Soldier Afghanistan cat, Sgt. Stubby fundraising to bring cat companion home.

Dogs and cats have always been a great source of comfort for soldiers.

Sgt. Stubby, the terrier mutt, alerted soldiers to poison gas and incoming artillery shells in World War I. Tiddles the cat was on several British ships, logging over 30,000 miles at sea during his career. Both animals retired to a home with a soldier.

Nowadays, it’s more common than ever for soldiers to bring home pets adopted while deployed. In fact, a Delawarean in Afghanistan is raising money to bring home his buddy, Sully the cat.

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When Dan met Sully

Dan Brissey is on his fourth overseas tour as part of the National Guard. He started in the military later in life than most. When he joined in 2000, at age 31, he was one of the oldest in his basic training class. He spent a year working at the Pentagon as military police immediately following 9/11.

Now 50, all of Brissey’s children are grown and he’s coming up on retirement. Following deployment, in January, he’ll return to his wife and home in Seaford.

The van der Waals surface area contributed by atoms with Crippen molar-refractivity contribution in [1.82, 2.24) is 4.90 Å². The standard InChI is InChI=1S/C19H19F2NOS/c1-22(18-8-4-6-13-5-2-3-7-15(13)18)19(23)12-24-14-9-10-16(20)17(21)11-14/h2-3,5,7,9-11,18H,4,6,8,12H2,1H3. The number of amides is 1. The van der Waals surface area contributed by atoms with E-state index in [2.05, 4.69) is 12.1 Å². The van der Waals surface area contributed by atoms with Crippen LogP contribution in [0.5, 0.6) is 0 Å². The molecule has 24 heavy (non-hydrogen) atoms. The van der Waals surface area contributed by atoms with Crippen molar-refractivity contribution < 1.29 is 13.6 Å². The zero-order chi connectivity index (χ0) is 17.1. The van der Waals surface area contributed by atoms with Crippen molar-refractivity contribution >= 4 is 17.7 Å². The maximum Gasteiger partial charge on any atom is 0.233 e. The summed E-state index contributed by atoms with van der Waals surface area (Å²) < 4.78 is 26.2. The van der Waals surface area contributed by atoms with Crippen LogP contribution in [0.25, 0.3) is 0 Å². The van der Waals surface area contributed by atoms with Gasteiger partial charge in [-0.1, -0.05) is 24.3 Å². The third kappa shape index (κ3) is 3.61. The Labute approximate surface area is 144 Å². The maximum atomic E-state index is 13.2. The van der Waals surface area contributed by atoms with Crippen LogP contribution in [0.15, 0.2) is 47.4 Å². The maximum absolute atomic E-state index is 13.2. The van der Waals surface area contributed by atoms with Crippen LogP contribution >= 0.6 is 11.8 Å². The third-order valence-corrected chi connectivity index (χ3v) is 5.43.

Brissey is stationed in Kabul, Afghanistan’s capital and largest city, working as an engineer at a construction site. He noticed an orange kitten one day in a corner of the compound.

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“I immediately recognized her as part of a litter of four I had seen around. She was the only one that made it,” Brissey said.

While stray cats are plentiful in Kabul and around Brissey’s compound, many of them avoid humans.

“I know from experience that a lot of these kittens are feral. I’m never able to get close to them,” he said. “But I’m an animal lover and if I see a kitten I want to pet a kitten. So I got down on my knees and she crawled right up to me and put her paw on my leg.”

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Brissey became pretty attached to the cat he called Sully. He couldn’t leave her in Afghanistan, so he started trying to make arrangements to get her to Seaford. To do that, he needs to raise money through the clinic.

Saving war dogs and cats

Nowzad is the only animal rescue in Afghanistan, as far as its founder, Pen Farthing, knows. Since the nonprofit’s 2007 founding, Farthing and his volunteers have assisted over 1,000 soldiers in transporting their front-line pets back home.

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